Everett also worked with the gas company to organize fairs for potential homebuyers that included bus tours of several brownstone neighborhoods. The fairs demonstrated how one could acquire and turn an old, worn-out row house into a lovely, modern home in an attractive community, minutes from Manhattan, and all at a reasonable cost.

Another major impediment to buying a brownstone that the Ortners tackled came from experience. “When we wanted to buy our house in Park Slope,” he said, “we went to 12 banks before we could get a mortgage.” At that time, almost all banks were unwilling to provide mortgages for row houses in any of Brooklyn’s integrated historic neighborhoods. Everett confronted the redlining problem by writing a letter to David Rockefeller asking why Chase Manhattan Bank wouldn’t mortgage brownstones. In response, he was invited to meet with the head of the bank’s mortgage lending. After several discussions, Chase committed to $100 million in community mortgage lending in New York City.

Everett and Evelyn also led a successful effort to change the thinking of mortgage officers in other banks by hosting several cocktail parties for them in handsomely renovated brownstones. Through his contacts with senior mortgage officers, Everett often helped buyers obtain loans when their mortgage applications were rejected.

The Ortners also had the foresight to anticipate problems that would come with a successful revitalization. They recognized that an influx of new homeowners would be quickly followed by real estate developers, and that renovations of brownstones might not always be in keeping with the appearance of the neighborhood. This led to their efforts to protect Park Slope from irresponsible development and alterations by working with the Landmarks Preservation Commission to create a historic district in Park Slope.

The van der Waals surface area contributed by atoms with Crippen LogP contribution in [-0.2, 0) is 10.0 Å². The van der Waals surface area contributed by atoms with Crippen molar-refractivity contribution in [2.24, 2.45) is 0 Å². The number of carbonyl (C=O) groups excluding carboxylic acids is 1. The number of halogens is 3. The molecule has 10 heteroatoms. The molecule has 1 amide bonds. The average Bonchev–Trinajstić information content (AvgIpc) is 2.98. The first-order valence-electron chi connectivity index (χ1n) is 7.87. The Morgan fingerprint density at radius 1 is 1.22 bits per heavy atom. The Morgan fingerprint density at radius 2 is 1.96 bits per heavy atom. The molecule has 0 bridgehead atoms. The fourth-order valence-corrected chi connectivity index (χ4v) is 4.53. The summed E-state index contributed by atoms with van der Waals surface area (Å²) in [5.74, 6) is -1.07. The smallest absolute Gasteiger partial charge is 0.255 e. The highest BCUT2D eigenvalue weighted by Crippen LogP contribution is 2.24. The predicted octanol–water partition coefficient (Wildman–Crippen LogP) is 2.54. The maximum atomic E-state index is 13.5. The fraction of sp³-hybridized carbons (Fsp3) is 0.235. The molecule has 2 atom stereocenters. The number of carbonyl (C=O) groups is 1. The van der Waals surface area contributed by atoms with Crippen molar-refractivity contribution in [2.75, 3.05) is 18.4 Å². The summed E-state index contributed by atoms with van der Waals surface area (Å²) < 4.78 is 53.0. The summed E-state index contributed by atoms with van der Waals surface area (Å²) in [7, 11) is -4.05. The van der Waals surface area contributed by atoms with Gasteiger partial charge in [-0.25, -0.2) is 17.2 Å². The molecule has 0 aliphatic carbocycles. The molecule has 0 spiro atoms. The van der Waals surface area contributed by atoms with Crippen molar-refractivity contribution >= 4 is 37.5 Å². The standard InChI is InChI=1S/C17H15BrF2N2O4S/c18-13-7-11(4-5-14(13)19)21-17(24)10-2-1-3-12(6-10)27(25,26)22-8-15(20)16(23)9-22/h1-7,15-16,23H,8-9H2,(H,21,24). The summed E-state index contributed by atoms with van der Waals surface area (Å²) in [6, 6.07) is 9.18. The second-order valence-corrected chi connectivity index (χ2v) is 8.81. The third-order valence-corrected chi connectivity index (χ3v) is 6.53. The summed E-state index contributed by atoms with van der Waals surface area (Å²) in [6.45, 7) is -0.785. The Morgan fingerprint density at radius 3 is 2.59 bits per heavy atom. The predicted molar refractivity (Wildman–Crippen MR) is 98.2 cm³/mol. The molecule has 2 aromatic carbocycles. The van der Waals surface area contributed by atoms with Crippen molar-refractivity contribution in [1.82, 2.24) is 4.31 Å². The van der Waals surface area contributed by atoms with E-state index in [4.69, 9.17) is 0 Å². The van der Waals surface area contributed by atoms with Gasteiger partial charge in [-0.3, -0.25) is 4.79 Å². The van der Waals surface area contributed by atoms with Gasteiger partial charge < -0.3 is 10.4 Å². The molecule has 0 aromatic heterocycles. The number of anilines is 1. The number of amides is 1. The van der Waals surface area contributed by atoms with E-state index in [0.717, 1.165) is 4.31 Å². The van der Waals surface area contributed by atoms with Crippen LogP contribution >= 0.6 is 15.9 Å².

The agency indicated that, even though it wanted to landmark much of the neighborhood, it had only a small staff to do the required research. Everett, Evelyn, William Younger, and several neighborhood volunteers helped speed up the process by identifying, researching, and photographing the buildings on these blocks. (You can download the designation report at on.nyc.gov/1973-Park-Slope-report.) As a result, almost a quarter of Park Slope was landmarked in 1973.

An ad for the Brooklyn Union Gas Co.’s Brownstone Information Center.

The published tributes to Everett Ortner also left out another important aspect. Besides changing Park Slope, he and Evelyn transformed the lives of the many families who moved here in the 1960s and 1970s. Had we not moved to Park Slope, most of us would have led very different lives, remaining apartment dwellers in Manhattan or becoming homeowners in the suburbs. Instead, we came to Park Slope and created an incredibly close-knit community.

Life-long friendships were formed with many of the neighbors whom we met in the playgrounds, at block association meetings, and on lines waiting for our children after school. We shared backyards, tools, renovation ideas, and recipes. We helped one another with construction projects and babysitting. We agonized over child-rearing techniques, school choices, and which pediatricians and contractors to use. We shared potluck meals, exchanged house keys, and served as parental surrogates during emergencies. We established active block associations, a political club, the Food Coop, and several nursery schools.